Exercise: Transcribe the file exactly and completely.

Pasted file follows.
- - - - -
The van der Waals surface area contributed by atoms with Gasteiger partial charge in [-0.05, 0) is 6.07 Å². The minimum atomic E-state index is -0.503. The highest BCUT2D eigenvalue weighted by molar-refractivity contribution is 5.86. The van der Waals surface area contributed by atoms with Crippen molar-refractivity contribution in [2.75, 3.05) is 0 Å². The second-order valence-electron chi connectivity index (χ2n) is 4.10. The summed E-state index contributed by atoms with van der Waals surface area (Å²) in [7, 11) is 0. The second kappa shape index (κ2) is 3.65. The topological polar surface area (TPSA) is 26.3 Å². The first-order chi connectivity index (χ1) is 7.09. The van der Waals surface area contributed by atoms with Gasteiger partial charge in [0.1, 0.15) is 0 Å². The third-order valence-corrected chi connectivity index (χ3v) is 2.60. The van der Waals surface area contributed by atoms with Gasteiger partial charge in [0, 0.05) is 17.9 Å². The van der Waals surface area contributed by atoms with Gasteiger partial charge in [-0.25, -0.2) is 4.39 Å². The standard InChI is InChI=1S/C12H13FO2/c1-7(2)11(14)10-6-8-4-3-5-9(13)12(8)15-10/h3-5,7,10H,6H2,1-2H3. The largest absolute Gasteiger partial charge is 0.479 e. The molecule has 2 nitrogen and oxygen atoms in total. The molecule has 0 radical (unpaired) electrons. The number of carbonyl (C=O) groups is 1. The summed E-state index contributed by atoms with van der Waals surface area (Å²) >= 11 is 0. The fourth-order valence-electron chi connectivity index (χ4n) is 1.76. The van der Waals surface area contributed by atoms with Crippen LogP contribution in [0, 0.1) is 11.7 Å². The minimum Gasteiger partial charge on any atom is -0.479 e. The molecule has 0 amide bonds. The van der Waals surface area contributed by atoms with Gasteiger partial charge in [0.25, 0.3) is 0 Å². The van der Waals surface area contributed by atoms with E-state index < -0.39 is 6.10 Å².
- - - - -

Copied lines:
The van der Waals surface area contributed by atoms with Gasteiger partial charge in [-0.05, 0) is 6.07 Å². The minimum atomic E-state index is -0.503. The highest BCUT2D eigenvalue weighted by molar-refractivity contribution is 5.86. The van der Waals surface area contributed by atoms with Crippen molar-refractivity contribution in [2.75, 3.05) is 0 Å². The second-order valence-electron chi connectivity index (χ2n) is 4.10. The summed E-state index contributed by atoms with van der Waals surface area (Å²) in [7, 11) is 0. The second kappa shape index (κ2) is 3.65. The topological polar surface area (TPSA) is 26.3 Å². The first-order chi connectivity index (χ1) is 7.09. The van der Waals surface area contributed by atoms with Gasteiger partial charge in [0.1, 0.15) is 0 Å². The third-order valence-corrected chi connectivity index (χ3v) is 2.60. The van der Waals surface area contributed by atoms with Gasteiger partial charge in [0, 0.05) is 17.9 Å². The van der Waals surface area contributed by atoms with Gasteiger partial charge in [-0.25, -0.2) is 4.39 Å². The standard InChI is InChI=1S/C12H13FO2/c1-7(2)11(14)10-6-8-4-3-5-9(13)12(8)15-10/h3-5,7,10H,6H2,1-2H3. The largest absolute Gasteiger partial charge is 0.479 e. The molecule has 2 nitrogen and oxygen atoms in total. The molecule has 0 radical (unpaired) electrons. The number of carbonyl (C=O) groups is 1. The summed E-state index contributed by atoms with van der Waals surface area (Å²) >= 11 is 0. The fourth-order valence-electron chi connectivity index (χ4n) is 1.76. The van der Waals surface area contributed by atoms with Crippen LogP contribution in [0, 0.1) is 11.7 Å². The minimum Gasteiger partial charge on any atom is -0.479 e. The molecule has 0 amide bonds. The van der Waals surface area contributed by atoms with Gasteiger partial charge in [0.25, 0.3) is 0 Å². The van der Waals surface area contributed by atoms with E-state index < -0.39 is 6.10 Å².